Control of Asbestos Regulations 2006


Image for persoanl injury asbestos claims compensation page - Man removing asbestos from roof in protective gear

According to the Health and Safety Executive (HSE), Asbestos has been the main cause of occupational ill health since about 1950 and is the greatest single work related cause of death from ill health.  On average 3 plumbers, 20 tradesmen, 6 electricians and 6 joiners die every week from asbestos related illnesses.

Why is it dangerous?

Asbestos is not dangerous as long as it is stable and undisturbed.  What makes it dangerous is the fact that it is made up of millions of tiny fibres; some so small they cannot be seen by the naked eye.  If the asbestos is disturbed these fibres become airborne and can be breathed deep into the lungs, where they can become stuck and cause damage.

Asbestos can scar the lungs (asbestosis), or cause cancer of the lung or cancer of the lung lining (mesothelioma).  It may take from 15 to 60 years for these diseases to develop but there is no cure for them.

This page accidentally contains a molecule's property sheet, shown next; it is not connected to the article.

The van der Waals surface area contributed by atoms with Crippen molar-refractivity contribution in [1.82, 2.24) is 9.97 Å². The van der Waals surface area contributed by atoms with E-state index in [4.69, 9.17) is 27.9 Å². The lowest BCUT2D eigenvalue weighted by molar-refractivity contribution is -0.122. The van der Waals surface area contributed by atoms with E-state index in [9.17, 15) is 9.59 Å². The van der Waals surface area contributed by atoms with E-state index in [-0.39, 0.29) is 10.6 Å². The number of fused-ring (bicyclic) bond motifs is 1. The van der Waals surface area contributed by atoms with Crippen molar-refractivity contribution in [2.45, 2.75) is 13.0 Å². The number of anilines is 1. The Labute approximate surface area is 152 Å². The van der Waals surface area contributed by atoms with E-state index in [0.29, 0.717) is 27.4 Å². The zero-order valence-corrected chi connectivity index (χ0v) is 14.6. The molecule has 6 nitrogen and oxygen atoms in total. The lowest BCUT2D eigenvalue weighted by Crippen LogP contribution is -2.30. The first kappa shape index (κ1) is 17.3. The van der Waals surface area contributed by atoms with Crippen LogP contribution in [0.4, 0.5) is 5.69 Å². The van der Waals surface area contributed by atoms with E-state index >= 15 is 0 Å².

Who is likely to be exposed to asbestos?

From the 1950’s through to the mid 1980’s asbestos was used extensively in the building industry.  It was thought to be an ideal insulator and fire proofing material.  It has commonly been used for packing air gaps between walls and floors, for lagging pipes and boilers, in insulation boards, floor tiles, sealants and textured coatings (such as artex) and as sprayed fire insulation on structural beams and girders.

Therefore, anybody whose occupation involves them in having to disturb asbestos containing materials is likely to be exposed.  The group most obviously at risk will be those involved in building maintenance and refurbishment work and would include anyone from painters and decorators to demolition contractors to computer installers and telecommunications engineers.  

What measures have been taken?

The Control of Asbestos Regulations 2006 came into force on 13th November 2006.